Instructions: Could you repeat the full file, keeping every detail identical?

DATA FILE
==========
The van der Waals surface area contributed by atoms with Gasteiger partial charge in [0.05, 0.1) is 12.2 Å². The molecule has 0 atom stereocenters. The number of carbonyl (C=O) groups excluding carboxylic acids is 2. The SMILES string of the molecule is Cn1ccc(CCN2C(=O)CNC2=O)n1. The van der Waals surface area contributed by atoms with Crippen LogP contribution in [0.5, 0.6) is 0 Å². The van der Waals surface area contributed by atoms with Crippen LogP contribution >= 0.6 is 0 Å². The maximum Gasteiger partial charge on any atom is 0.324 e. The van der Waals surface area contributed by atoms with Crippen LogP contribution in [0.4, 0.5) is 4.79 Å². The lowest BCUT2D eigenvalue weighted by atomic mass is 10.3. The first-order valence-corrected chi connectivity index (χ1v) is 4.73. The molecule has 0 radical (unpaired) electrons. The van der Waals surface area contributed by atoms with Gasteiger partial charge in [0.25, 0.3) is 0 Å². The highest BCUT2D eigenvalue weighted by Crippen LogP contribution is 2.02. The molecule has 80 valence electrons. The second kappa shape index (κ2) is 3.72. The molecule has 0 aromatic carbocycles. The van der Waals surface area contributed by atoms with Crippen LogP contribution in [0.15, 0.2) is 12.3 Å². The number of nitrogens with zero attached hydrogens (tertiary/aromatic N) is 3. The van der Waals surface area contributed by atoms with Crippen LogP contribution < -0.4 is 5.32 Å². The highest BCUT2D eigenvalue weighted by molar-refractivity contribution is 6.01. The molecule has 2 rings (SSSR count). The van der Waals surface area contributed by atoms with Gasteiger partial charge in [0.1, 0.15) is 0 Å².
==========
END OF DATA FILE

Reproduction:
The van der Waals surface area contributed by atoms with Gasteiger partial charge in [0.05, 0.1) is 12.2 Å². The molecule has 0 atom stereocenters. The number of carbonyl (C=O) groups excluding carboxylic acids is 2. The SMILES string of the molecule is Cn1ccc(CCN2C(=O)CNC2=O)n1. The van der Waals surface area contributed by atoms with Crippen LogP contribution in [0.5, 0.6) is 0 Å². The van der Waals surface area contributed by atoms with Crippen LogP contribution >= 0.6 is 0 Å². The maximum Gasteiger partial charge on any atom is 0.324 e. The van der Waals surface area contributed by atoms with Crippen LogP contribution in [0.4, 0.5) is 4.79 Å². The lowest BCUT2D eigenvalue weighted by atomic mass is 10.3. The first-order valence-corrected chi connectivity index (χ1v) is 4.73. The molecule has 0 radical (unpaired) electrons. The van der Waals surface area contributed by atoms with Gasteiger partial charge in [0.25, 0.3) is 0 Å². The highest BCUT2D eigenvalue weighted by Crippen LogP contribution is 2.02. The molecule has 80 valence electrons. The second kappa shape index (κ2) is 3.72. The molecule has 0 aromatic carbocycles. The van der Waals surface area contributed by atoms with Crippen LogP contribution in [0.15, 0.2) is 12.3 Å². The number of nitrogens with zero attached hydrogens (tertiary/aromatic N) is 3. The van der Waals surface area contributed by atoms with Crippen LogP contribution < -0.4 is 5.32 Å². The highest BCUT2D eigenvalue weighted by molar-refractivity contribution is 6.01. The molecule has 2 rings (SSSR count). The van der Waals surface area contributed by atoms with Gasteiger partial charge in [0.1, 0.15) is 0 Å².